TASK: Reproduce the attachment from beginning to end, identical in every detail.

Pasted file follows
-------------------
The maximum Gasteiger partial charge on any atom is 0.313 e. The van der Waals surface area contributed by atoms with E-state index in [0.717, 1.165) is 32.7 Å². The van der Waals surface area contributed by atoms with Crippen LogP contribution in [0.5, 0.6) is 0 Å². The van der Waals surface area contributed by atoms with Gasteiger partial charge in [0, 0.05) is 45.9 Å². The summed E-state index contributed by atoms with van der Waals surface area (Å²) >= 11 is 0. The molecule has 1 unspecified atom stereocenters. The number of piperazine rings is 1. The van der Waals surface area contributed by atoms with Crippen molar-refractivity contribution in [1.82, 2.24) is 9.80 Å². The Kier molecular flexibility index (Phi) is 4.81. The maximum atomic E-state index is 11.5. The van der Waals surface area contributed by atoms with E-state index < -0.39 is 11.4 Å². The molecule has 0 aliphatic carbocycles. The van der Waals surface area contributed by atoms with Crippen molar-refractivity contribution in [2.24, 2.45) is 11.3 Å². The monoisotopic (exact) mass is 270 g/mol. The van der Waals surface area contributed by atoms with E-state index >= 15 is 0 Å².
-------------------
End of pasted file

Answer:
The maximum Gasteiger partial charge on any atom is 0.313 e. The van der Waals surface area contributed by atoms with E-state index in [0.717, 1.165) is 32.7 Å². The van der Waals surface area contributed by atoms with Crippen LogP contribution in [0.5, 0.6) is 0 Å². The van der Waals surface area contributed by atoms with Gasteiger partial charge in [0, 0.05) is 45.9 Å². The summed E-state index contributed by atoms with van der Waals surface area (Å²) >= 11 is 0. The molecule has 1 unspecified atom stereocenters. The number of piperazine rings is 1. The van der Waals surface area contributed by atoms with Crippen molar-refractivity contribution in [1.82, 2.24) is 9.80 Å². The Kier molecular flexibility index (Phi) is 4.81. The maximum atomic E-state index is 11.5. The van der Waals surface area contributed by atoms with E-state index < -0.39 is 11.4 Å². The molecule has 0 aliphatic carbocycles. The van der Waals surface area contributed by atoms with Crippen molar-refractivity contribution in [2.24, 2.45) is 11.3 Å². The monoisotopic (exact) mass is 270 g/mol. The van der Waals surface area contributed by atoms with E-state index >= 15 is 0 Å².